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From: Martin Rubey <martin.rubey@un...>  20080430 13:02:50

Ralf Hemmecke <ralf@...> writes: > On 04/30/2008 02:10 PM, Martin Rubey wrote: > > In my case, I consider x and y in fact as formal power series in t > > themselves, and I think I also want that sqrt(x^2)=x. > > Replace x by the formal power series in t having only the constant term 1. I know, but (I believe that) my formal power series has positive leading coefficient. Martin 
From: Ralf Hemmecke <ralf@he...>  20080430 12:53:51

On 04/30/2008 02:10 PM, Martin Rubey wrote: > In my case, I consider x and y in fact as formal power series in t > themselves, and I think I also want that sqrt(x^2)=x. Replace x by the formal power series in t having only the constant term 1. Ralf 
From: Martin Rubey <martin.rubey@un...>  20080430 12:47:00

Dear William, Dear Waldek, many thanks for your help! I guess, the real problem is that (71) > ex := ((2*t*x*y)+(2*t*x^2))/(y*(t^2*y^4+((4*t^2)+(2*t))*x*y^3+((6*t^2)+1)*x^2*y^2+((4*t^2)+(2*t))*x^3*y+t^2*x^4)^(1/2)+t*y^3+(x*y^2)+t*x^2*y) 2  2t x y  2t x (71)  ++  2 4 2 3 2 2 2 2 3 2 4 3 2 2 y\t y + ( 4t  2t)x y + ( 6t + 1)x y + ( 4t  2t)x y + t x + t y  x y + t x y Type: Expression Integer (72) > series(ex, t=0) 2 3 2 2 3  2x y  2x  2y  2x y  2x y  2x 2 3 (72)  t +  t + O(t ) ++ ++  2 2 2 2  2 2 3 y\x y  x y y \x y  x y Type: UnivariatePuiseuxSeries(Expression Integer,t,0) is not correct in general, eg., when x*y > 0. In my case, I consider x and y in fact as formal power series in t themselves, and I think I also want that sqrt(x^2)=x. Martin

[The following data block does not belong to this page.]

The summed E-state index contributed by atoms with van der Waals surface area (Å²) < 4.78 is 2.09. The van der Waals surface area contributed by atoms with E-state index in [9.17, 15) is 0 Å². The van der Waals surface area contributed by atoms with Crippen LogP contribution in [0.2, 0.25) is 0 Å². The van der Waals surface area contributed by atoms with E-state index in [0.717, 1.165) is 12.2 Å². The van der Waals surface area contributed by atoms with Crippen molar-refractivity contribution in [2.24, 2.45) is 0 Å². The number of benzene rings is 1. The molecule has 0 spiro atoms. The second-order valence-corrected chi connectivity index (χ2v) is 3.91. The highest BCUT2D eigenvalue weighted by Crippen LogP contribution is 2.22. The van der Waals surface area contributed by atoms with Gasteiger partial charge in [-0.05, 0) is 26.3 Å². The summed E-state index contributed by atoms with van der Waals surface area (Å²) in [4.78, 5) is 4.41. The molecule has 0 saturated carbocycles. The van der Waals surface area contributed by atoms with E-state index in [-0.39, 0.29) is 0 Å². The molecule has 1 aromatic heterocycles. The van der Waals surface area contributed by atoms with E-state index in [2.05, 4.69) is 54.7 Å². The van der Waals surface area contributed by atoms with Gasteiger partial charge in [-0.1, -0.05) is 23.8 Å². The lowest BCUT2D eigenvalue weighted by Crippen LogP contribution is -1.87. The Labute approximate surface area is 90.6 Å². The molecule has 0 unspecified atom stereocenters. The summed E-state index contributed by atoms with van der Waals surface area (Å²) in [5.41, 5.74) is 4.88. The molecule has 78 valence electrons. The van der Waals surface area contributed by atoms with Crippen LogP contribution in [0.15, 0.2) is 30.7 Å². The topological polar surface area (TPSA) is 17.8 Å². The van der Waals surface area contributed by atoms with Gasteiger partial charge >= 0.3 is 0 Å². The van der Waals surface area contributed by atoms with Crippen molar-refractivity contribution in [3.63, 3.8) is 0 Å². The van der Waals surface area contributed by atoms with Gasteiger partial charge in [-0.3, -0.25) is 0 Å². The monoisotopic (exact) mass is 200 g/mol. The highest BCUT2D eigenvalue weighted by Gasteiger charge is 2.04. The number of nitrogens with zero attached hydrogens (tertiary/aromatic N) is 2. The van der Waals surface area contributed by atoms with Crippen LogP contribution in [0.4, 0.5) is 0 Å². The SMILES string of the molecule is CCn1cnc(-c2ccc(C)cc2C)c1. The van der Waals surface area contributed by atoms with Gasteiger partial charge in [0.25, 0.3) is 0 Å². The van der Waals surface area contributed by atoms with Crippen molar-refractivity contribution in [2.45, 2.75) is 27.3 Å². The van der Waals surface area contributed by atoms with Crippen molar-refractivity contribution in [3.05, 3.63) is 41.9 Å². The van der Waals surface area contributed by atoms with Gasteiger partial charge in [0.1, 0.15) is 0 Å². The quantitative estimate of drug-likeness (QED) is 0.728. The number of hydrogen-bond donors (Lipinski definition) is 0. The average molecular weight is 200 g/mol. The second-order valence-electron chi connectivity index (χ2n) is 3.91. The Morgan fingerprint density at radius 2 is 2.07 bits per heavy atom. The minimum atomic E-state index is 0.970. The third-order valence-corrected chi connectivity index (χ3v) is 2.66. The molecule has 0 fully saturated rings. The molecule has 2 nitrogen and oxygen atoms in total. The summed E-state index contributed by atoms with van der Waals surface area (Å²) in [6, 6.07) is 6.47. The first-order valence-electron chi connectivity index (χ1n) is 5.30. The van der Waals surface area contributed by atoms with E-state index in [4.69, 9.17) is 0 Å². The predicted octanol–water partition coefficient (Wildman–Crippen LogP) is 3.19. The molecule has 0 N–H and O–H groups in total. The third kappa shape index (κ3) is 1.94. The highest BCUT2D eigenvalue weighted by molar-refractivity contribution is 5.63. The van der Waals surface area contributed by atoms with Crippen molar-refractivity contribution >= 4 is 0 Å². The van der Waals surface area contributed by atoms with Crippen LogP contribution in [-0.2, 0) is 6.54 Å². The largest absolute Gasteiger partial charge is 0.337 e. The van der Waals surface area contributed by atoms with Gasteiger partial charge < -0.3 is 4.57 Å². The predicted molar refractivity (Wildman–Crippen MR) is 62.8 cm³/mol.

From: Waldek Hebisch <hebisch@ma...>  20080429 19:22:11

Martin Rubey wrote: > > I'd be very grateful if somebody could look at the input file below. (Don't be > afraid, most of the definitions are not needed) > > I would have thought that bug() would yield twice the same thing. It may be a > mistake on my side, of course, but note that > > * axiom does not compute > > map(c +> sqrtrule c, series(first Phi Psi Phi [x,y,Z.2], t=0)::ULS(EXPR INT, t, 0)) > Using FriCAS I get errors. I would prefer clearer error message, but as William Sit noted, this can not really work due to zero denominators. > * neither axiom nor fricas can compute > > map(c +> sqrtrule c, series(first Phi Psi Phi [x,y,Z.2], t=0)::ULS(EXPR INT, t, 0))first Phi Psi Phi [x,y,Z2] > > > since this is actual work, I'd be extremely grateful for help! > > Martin > >  > K := ((t*y+t*x)*z*z+(t*y*y+(x*y)+t*x*x)*z+t*x*y*y+t*x*x*y) > Z := zerosOf(K, z) > > sqrtrule := rule sqrt(a^2*?b) == a*sqrt b > Z1 := map(c +> sqrtrule c, series(Z.1, t=0)::ULS(EXPR INT, t, 0))::ULS(FRAC POLY INT, t, 0) > Z2 := map(c +> sqrtrule c, series(Z.2, t=0)::ULS(EXPR INT, t, 0))::ULS(FRAC POLY INT, t, 0) > > Phi l == [l.2 * l.3/ l.1, l.2, l.3] > > Psi l == [l.1, l.1 * l.3/l.2, l.3] > >  I guess the following is a bug: >  I cannot even subtract the two! > bug() == > output map(c +> sqrtrule c, series(first Phi Psi Phi [x,y,Z.2], t=0)::ULS(EXPR INT, t, 0)) > output first Phi Psi Phi [x,y,Z2] > You may consider alternative way of doing computation: sd := x*y*sqrt(argument (kernels(numer(Z.1)::Expression Integer + t*y^2_ x*y + t*x^2).1).1/(x^2*y^2)) ZZ1 := (sd  (t*y^2 x*y + t*x^2))/(2*t*(x+y)) ZZ2 := (sd  (t*y^2 x*y + t*x^2))/(2*t*(x+y)) then series(first Phi Psi Phi [x,y,ZZ2], t=0)::ULS(EXPR INT, t, 0)_  first Phi Psi Phi [x,y,Z2] gives me 0.  Waldek Hebisch hebisch@... 
From: Martin Rubey <martin.rubey@un...>  20080429 16:01:00